As temperatures have warmed in recent weeks, Ty Harding, owner of Bee Hive Homes, an assisted living facility on River Street in Missoula, has wanted to open the homes' windows to let in some fresh air. But he can't, he says, "because the entire inside of the homes get just reeking stinkythat's how bad it is."
At least he and his clients are used to it. Bee Hive is just downwind of Missoula's wastewater treatment plant and neighboring EKO Compost, ground zero of a pungent odor that for years has wafted around the intersection of Mullan Road and Reserve Street, spoiling an untold number of backyard barbecues.
But this spring, area residents had reason to hope the stink would subside. The city spent about $9 million on odor-mitigation upgrades to the treatment plant. The biggest item, completed in mid-December, was a state-of-the-art headworks, the entry point of Missoula's raw sewage, which totals about 8 million gallons a day. And EKO Compost, which composts all of the treatment plant's dehydrated sewage sludge, has implemented a new "bio-filter" design to treat exhaust from its aerobic compost piles.
Have the measures worked? It depends whom you ask.
- Photo by Chad Harder
- The conveyor belt delivering Missoula’s dried sewage to EKO Compost near the corner of Mullan Road and North Reserve Street.
"The short answer is, not really," Harding says. "It's more disappointment. [Last Wednesday] was a really bad day. And the bad days are really predictable: When the wind blows this way, we have a bad day. ... I've maybe seen a little bit of improvement, but not much."
Last week, an anonymous commenter on an Independent story written about the problem in 2009 said they recently left a window open overnight in their new apartment near Mullan and Reserve and woke up to a smell that the commenter described as "puke boiling on a hot street," an "old outhouse" and "rotting corpses." The commenter said they had to use "about half a bottle of Febreze to get my apartment smelling normal again."
The Indy recently asked its Facebook followers to weigh in on whether the smell has improved.
"It's milder than I remember it last summer," one replied, "but we'll see how it is when the real heat kicks in. Just drive your behind across the Reserve Street bridge around 7 p.m., roll down the windows and open [your] nose."
"The problem has definitely lessened in the past few years," said another. "When it does happen, it isn't as strong and doesn't last long."
City staffers also claim a marked improvement.
"We haven't had any complaintsnone, zero," says Starr Sullivan, superintendent of the treatment plant. "I've actually had a couple of compliments from people who take the Reserve Street bridge every day. They say they can't smell the plant anymore. So it works."
Ben Schmidt, a city air-quality specialist, says he hasn't fielded any complaints this year, either. "But we don't know if that's because people are getting fatigued calling in complaints." Harding, for one, says he's quit submitting complaints.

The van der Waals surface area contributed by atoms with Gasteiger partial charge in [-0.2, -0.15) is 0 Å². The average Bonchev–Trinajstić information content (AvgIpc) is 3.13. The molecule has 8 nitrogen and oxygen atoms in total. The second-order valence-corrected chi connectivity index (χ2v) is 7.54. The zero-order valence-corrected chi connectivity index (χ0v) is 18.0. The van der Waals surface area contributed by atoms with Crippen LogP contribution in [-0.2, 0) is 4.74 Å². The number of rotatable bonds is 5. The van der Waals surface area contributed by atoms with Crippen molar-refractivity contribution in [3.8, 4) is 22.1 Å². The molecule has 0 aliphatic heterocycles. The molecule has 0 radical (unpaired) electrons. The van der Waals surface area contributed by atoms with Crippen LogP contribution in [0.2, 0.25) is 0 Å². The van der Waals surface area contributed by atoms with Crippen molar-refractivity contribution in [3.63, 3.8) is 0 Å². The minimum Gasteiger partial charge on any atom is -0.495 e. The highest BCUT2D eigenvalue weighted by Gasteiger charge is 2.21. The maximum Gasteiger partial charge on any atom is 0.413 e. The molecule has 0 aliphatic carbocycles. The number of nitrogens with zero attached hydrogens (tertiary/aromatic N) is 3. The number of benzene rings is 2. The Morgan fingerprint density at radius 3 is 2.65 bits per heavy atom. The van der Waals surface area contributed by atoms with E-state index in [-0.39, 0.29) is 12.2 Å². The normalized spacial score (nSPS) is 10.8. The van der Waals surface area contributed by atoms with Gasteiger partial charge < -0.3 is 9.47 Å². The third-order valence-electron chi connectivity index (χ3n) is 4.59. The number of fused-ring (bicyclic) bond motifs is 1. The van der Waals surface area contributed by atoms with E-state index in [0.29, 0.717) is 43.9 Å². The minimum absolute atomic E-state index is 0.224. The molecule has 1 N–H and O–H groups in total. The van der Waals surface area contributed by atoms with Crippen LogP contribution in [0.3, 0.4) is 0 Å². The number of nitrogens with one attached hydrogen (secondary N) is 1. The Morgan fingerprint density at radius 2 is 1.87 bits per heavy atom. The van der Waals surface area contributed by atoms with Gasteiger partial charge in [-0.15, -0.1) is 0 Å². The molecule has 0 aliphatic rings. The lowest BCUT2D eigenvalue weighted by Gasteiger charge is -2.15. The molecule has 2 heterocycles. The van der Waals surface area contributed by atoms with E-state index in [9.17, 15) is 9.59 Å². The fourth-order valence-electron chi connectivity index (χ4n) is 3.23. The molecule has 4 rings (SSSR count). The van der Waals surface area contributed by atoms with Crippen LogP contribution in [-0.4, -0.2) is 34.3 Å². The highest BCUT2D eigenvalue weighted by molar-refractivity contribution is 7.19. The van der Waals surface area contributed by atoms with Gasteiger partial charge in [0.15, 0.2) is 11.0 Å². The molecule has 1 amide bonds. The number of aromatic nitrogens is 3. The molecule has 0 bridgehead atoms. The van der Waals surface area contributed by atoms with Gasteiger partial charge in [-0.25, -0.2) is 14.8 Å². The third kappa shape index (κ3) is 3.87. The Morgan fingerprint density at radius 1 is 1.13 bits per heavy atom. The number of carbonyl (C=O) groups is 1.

While the treatment plant and EKO began working together in 1977, creating one of the first public-private bio-solid recycling partnerships in the country, a significant number of odor complaints didn't start coming in until the summer of 2006. The Missoula City-County Health Department issued a "notice of violation" to both facilities. The incessant stench prompted the city, in 2009, to spend $76,000 on an Odor Characterization Study, conducted by Maine-based engineering firm Bowker & Associates, Inc. Its president, Bob Bowker, is an internationally renowned odor-control expert. Missoula also spent $1,500 on a "field olfactometer," also called a "Nasal Ranger," a white, blowhorn-looking gadget you hold to your nose to detect and measure odors. And it also had neighbors like Harding help classify the stink by using color-coded odor pinwheels with categories such as "Fishy/Ammonia," "Putrid/Dead Animal," "Rancid," "Sulfur/Cabbage/ Garlic" and "Fecal/Sewery."
In December 2009, the Odor Characterization Study concluded that the treatment plant was responsible for 53 percent, and EKO Compost 47 percent, of the odors. Both facilities received a list of corrective actions, with the headworks and bio-filter at the top. Still, it was acknowledged then, as Schmidt says now, that "there's no way to make that kind of operation odor-free."
EKO's bio-filter is a layer of straw and other fibrous material topped with a layer of charcoal and then a "blanket" of wood chips, says EKO Plant Manager Phil Oakenshield, who adds, "It's working pretty good."
Not that he thinks any improvements could ever be good enough.
"No matter what you do, you're always going to get complaints," Oakenshield says. "I get people calling, saying things like, 'Why would you put a composting or waste treatment plant in the middle of town?' And it's kind of like, 'Well, when these places were built 30 years ago, there was no town here. We were out in the middle of nowhere.' So the question would be, 'Why would you build your house next to a treatment plant?'"